Martin Luther King Day provided our third annual opportunity for a “Munch” to honor the spirit and mission of Dr. King. My friend Dr. Rob Owens confirmed that from his perspective all participants felt that spirit of unity in our gathering as his little black boys sat with my little white boys listening to Ms. Pam read stories from Desmond Tutu’s Children of God Storybook Bible.
A Munch is a lunch that intentionally brings together people who are not in the same place in life, typically due to their age. As usual, we had participants from 18 months up to at least the 8th decade. Munches remind us of Jesus’ gospel of reconciliation which stands in opposition to the spirit of division to which this world is prone to subscribe. In a period of time when our nation is experiencing renewed racial tension, it was a blessing to experience the unbreakable bond of the Holy Spirit between brothers and sisters who may not worship in the same building every Sunday out of habit, but readily greet one another with warm smiles and endearing hugs–the kind only black and white grandmothers in Christ can give you.
I am thankful to Micah for sharing her prize-winning “Eyes of Diversity” speech that gave great insight to the pulls and tugs she experiences as a young black woman in a (nearly) all white community. Often thoughtless words can bring to the surface those feelings of confusion one feels when they know they belong, yet they know they are different.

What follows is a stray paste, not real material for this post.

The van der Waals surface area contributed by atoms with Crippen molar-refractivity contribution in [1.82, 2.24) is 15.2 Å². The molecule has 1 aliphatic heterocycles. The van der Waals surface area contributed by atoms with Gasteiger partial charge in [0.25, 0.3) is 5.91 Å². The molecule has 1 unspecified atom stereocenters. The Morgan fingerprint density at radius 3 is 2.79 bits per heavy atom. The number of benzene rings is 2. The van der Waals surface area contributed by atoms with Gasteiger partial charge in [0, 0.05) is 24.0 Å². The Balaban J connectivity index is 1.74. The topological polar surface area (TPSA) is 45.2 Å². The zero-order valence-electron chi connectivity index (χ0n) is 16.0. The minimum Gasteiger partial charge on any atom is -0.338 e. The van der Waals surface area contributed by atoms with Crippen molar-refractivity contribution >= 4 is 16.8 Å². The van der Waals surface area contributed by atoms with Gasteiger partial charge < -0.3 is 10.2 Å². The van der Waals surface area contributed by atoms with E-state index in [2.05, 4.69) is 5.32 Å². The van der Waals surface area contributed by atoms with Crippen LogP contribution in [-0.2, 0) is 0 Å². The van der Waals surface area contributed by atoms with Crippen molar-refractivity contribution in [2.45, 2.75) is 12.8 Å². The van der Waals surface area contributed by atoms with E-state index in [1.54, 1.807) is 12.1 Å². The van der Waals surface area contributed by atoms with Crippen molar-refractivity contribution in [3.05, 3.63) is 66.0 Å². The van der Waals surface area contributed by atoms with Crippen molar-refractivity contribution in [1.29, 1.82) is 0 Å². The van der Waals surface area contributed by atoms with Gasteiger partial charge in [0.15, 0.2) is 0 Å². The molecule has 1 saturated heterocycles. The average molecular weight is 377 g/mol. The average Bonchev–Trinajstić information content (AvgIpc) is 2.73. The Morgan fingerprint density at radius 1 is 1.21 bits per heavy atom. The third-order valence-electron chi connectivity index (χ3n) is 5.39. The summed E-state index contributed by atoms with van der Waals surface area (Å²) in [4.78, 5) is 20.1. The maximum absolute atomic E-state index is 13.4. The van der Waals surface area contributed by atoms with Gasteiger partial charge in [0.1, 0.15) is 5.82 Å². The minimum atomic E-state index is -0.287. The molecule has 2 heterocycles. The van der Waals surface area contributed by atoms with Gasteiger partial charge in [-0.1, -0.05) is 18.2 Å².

It takes a committed core to pull off an event, and I am so thankful for the culture of community that has been cultivated by our Munch participants. You could taste the teamwork in the crockpots that came from a half a dozen homes to feed our bellies. I’ve been told that the church becomes the church at the table, and I believe it.
I learned a new Latin phrase today: “lex orandi, lex credendi”. As we pray, so we believe. We considered several of Dr. King’s famous quotes as we shared a time of discussion, but I want to leave you with a thought from a like-minded soul, Archbishop Desmond Tutu. This is a prayer we need to pray over and over until we truly believe it:
Good is stronger that evil.
Love is stronger than hate.
Light is stronger than darkness.
Life is stronger than death.
Victory is our through him who loves us.
Thank you Dr. King for putting your life on the line to change the world. You are evidence that the student will get no better treatment than the teacher.